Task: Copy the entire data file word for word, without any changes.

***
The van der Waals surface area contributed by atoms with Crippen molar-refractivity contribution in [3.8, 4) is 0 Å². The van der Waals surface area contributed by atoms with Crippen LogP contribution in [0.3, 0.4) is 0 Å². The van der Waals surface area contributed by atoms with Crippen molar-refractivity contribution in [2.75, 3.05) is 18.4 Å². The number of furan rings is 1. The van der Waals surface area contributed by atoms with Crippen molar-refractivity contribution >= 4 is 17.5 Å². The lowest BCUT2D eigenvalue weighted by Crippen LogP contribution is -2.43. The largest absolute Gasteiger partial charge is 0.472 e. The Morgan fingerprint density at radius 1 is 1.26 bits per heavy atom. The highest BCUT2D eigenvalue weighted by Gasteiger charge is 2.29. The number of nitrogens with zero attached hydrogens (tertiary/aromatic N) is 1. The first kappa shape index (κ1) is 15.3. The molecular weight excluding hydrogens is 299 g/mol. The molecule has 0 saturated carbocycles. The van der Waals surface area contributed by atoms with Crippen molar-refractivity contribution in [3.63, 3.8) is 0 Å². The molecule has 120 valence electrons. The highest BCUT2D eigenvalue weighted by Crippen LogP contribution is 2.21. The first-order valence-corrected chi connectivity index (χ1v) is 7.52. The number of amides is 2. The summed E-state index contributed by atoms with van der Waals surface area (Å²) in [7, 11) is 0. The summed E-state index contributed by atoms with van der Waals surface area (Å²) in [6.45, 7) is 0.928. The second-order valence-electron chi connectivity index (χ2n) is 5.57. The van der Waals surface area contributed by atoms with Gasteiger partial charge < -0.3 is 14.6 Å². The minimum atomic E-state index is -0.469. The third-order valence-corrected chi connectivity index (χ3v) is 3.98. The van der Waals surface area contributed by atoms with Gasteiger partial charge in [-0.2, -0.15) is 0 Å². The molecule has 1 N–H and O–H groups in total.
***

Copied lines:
The van der Waals surface area contributed by atoms with Crippen molar-refractivity contribution in [3.8, 4) is 0 Å². The van der Waals surface area contributed by atoms with Crippen LogP contribution in [0.3, 0.4) is 0 Å². The van der Waals surface area contributed by atoms with Crippen molar-refractivity contribution in [2.75, 3.05) is 18.4 Å². The number of furan rings is 1. The van der Waals surface area contributed by atoms with Crippen molar-refractivity contribution >= 4 is 17.5 Å². The lowest BCUT2D eigenvalue weighted by Crippen LogP contribution is -2.43. The largest absolute Gasteiger partial charge is 0.472 e. The Morgan fingerprint density at radius 1 is 1.26 bits per heavy atom. The highest BCUT2D eigenvalue weighted by Gasteiger charge is 2.29. The number of nitrogens with zero attached hydrogens (tertiary/aromatic N) is 1. The first kappa shape index (κ1) is 15.3. The molecular weight excluding hydrogens is 299 g/mol. The molecule has 0 saturated carbocycles. The van der Waals surface area contributed by atoms with Crippen molar-refractivity contribution in [3.63, 3.8) is 0 Å². The molecule has 120 valence electrons. The highest BCUT2D eigenvalue weighted by Crippen LogP contribution is 2.21. The first-order valence-corrected chi connectivity index (χ1v) is 7.52. The number of amides is 2. The summed E-state index contributed by atoms with van der Waals surface area (Å²) in [7, 11) is 0. The summed E-state index contributed by atoms with van der Waals surface area (Å²) in [6.45, 7) is 0.928. The second-order valence-electron chi connectivity index (χ2n) is 5.57. The van der Waals surface area contributed by atoms with Gasteiger partial charge < -0.3 is 14.6 Å². The minimum atomic E-state index is -0.469. The third-order valence-corrected chi connectivity index (χ3v) is 3.98. The van der Waals surface area contributed by atoms with Gasteiger partial charge in [-0.2, -0.15) is 0 Å². The molecule has 1 N–H and O–H groups in total.